Chapter 59: institutions of the higher grade; the Barry Farm
At the time of this writing we are able to take a brief review of the several freedmen's institutions that were commenced more or less under my supervision.
Naturally enough, in the several historic accounts given by the present professors or presidents, more credit is awarded to private donors than to public officers, even when the latter were the real promoters; yet in case of the higher schools, such as were capable of educating and supplying efficient teachers for a vast field, those officers did lead the way against a strong and decided opposition.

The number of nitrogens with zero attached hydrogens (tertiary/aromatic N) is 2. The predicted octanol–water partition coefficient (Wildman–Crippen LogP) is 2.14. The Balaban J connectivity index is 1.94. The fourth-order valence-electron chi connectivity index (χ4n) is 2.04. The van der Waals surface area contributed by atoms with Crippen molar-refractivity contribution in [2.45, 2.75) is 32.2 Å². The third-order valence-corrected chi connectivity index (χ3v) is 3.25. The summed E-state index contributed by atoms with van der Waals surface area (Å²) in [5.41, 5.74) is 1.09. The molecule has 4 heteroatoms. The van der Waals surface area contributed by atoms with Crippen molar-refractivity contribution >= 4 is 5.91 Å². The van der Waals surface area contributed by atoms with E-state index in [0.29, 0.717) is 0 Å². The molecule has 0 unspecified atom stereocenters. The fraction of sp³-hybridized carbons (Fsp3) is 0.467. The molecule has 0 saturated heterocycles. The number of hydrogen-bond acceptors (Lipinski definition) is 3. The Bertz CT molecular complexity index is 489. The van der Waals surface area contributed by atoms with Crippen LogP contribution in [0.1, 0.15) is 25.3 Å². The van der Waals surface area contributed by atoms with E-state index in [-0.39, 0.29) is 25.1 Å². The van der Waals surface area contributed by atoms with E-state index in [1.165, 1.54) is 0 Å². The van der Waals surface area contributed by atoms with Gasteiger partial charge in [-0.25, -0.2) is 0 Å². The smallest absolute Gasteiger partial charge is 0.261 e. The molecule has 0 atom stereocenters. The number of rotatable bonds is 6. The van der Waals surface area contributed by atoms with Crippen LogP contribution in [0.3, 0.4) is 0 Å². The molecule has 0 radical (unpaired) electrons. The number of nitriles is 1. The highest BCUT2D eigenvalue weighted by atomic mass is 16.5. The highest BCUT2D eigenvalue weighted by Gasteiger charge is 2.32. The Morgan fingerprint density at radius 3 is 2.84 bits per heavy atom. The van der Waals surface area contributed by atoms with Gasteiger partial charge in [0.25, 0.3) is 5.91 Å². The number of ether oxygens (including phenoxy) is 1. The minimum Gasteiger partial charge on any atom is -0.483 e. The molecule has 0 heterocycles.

They made innumerable sacrifices, labored incessantly, and endured obloquy and false accusations while they were steadily planting and sustaining such institutions, wholly worthy, which now every contributor who is still alive is proud to have helped.
Taking these schools alphabetically:
1. Atlanta University
was chartered in 1867.
It is governed by a corporate body formed “for the Christian
education of youth.”
It includes both male and female students.
I can remember in the outset when the Hon. E. P. Smith
, then a field agent of the American Missionary Association, came to my office and sat down with me to see what could be done to found this institution.
I said: “My friend, get your land and ”